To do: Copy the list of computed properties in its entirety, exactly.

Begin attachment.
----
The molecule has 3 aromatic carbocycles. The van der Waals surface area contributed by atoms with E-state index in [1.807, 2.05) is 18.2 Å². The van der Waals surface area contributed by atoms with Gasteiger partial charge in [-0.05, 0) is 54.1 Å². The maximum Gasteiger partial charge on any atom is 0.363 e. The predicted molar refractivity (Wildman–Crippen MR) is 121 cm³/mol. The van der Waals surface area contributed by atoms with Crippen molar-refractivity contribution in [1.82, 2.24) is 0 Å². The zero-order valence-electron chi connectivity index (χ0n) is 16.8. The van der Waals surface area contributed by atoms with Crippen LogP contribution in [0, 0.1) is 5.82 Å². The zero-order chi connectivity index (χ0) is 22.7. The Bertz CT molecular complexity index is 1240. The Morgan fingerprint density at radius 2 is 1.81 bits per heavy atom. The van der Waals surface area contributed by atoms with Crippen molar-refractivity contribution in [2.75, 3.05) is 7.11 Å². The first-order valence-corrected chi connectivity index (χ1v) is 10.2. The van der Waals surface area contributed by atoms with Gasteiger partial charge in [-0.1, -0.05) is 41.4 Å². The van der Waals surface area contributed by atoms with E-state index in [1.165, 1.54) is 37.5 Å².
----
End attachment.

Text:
The molecule has 3 aromatic carbocycles. The van der Waals surface area contributed by atoms with E-state index in [1.807, 2.05) is 18.2 Å². The van der Waals surface area contributed by atoms with Gasteiger partial charge in [-0.05, 0) is 54.1 Å². The maximum Gasteiger partial charge on any atom is 0.363 e. The predicted molar refractivity (Wildman–Crippen MR) is 121 cm³/mol. The van der Waals surface area contributed by atoms with Crippen molar-refractivity contribution in [1.82, 2.24) is 0 Å². The zero-order valence-electron chi connectivity index (χ0n) is 16.8. The van der Waals surface area contributed by atoms with Crippen LogP contribution in [0, 0.1) is 5.82 Å². The zero-order chi connectivity index (χ0) is 22.7. The Bertz CT molecular complexity index is 1240. The Morgan fingerprint density at radius 2 is 1.81 bits per heavy atom. The van der Waals surface area contributed by atoms with Crippen molar-refractivity contribution in [2.75, 3.05) is 7.11 Å². The first-order valence-corrected chi connectivity index (χ1v) is 10.2. The van der Waals surface area contributed by atoms with Gasteiger partial charge in [-0.1, -0.05) is 41.4 Å². The van der Waals surface area contributed by atoms with E-state index in [1.165, 1.54) is 37.5 Å².